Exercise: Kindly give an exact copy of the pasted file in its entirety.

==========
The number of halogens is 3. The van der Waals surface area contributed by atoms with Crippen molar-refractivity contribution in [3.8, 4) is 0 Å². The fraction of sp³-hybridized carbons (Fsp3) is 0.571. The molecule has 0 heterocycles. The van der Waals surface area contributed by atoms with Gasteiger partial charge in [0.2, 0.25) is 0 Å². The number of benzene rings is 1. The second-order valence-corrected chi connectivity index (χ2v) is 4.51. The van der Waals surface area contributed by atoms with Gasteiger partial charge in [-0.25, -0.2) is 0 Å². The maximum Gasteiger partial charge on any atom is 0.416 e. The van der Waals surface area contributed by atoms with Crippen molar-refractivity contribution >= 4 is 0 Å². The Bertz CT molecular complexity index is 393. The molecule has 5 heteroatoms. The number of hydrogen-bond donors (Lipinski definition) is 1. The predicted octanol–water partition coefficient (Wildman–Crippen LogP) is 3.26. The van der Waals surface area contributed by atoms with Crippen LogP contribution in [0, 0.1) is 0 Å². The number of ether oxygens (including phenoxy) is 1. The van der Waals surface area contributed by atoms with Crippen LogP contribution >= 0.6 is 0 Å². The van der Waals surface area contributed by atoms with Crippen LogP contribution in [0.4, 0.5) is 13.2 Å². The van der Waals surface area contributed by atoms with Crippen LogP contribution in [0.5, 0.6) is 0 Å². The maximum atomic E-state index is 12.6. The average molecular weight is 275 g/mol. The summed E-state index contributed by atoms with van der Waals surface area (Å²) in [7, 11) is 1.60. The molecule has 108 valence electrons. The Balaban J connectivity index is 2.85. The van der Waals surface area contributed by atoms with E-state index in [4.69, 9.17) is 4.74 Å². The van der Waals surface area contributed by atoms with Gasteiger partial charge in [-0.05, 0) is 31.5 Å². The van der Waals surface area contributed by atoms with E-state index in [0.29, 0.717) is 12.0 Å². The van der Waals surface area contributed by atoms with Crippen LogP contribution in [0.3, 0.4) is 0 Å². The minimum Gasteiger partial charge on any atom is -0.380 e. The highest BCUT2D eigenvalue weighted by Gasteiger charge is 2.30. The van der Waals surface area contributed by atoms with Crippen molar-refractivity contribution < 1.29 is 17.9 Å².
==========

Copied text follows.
The number of halogens is 3. The van der Waals surface area contributed by atoms with Crippen molar-refractivity contribution in [3.8, 4) is 0 Å². The fraction of sp³-hybridized carbons (Fsp3) is 0.571. The molecule has 0 heterocycles. The van der Waals surface area contributed by atoms with Gasteiger partial charge in [0.2, 0.25) is 0 Å². The number of benzene rings is 1. The second-order valence-corrected chi connectivity index (χ2v) is 4.51. The van der Waals surface area contributed by atoms with Gasteiger partial charge in [-0.25, -0.2) is 0 Å². The maximum Gasteiger partial charge on any atom is 0.416 e. The van der Waals surface area contributed by atoms with Crippen molar-refractivity contribution >= 4 is 0 Å². The Bertz CT molecular complexity index is 393. The molecule has 5 heteroatoms. The number of hydrogen-bond donors (Lipinski definition) is 1. The predicted octanol–water partition coefficient (Wildman–Crippen LogP) is 3.26. The van der Waals surface area contributed by atoms with Crippen LogP contribution in [0, 0.1) is 0 Å². The number of ether oxygens (including phenoxy) is 1. The van der Waals surface area contributed by atoms with Crippen LogP contribution >= 0.6 is 0 Å². The van der Waals surface area contributed by atoms with Crippen LogP contribution in [0.4, 0.5) is 13.2 Å². The van der Waals surface area contributed by atoms with Crippen LogP contribution in [0.5, 0.6) is 0 Å². The maximum atomic E-state index is 12.6. The average molecular weight is 275 g/mol. The summed E-state index contributed by atoms with van der Waals surface area (Å²) in [7, 11) is 1.60. The molecule has 108 valence electrons. The Balaban J connectivity index is 2.85. The van der Waals surface area contributed by atoms with E-state index in [4.69, 9.17) is 4.74 Å². The van der Waals surface area contributed by atoms with Gasteiger partial charge in [-0.05, 0) is 31.5 Å². The van der Waals surface area contributed by atoms with E-state index in [0.29, 0.717) is 12.0 Å². The van der Waals surface area contributed by atoms with Crippen LogP contribution in [0.3, 0.4) is 0 Å². The minimum Gasteiger partial charge on any atom is -0.380 e. The highest BCUT2D eigenvalue weighted by Gasteiger charge is 2.30. The van der Waals surface area contributed by atoms with Crippen molar-refractivity contribution < 1.29 is 17.9 Å².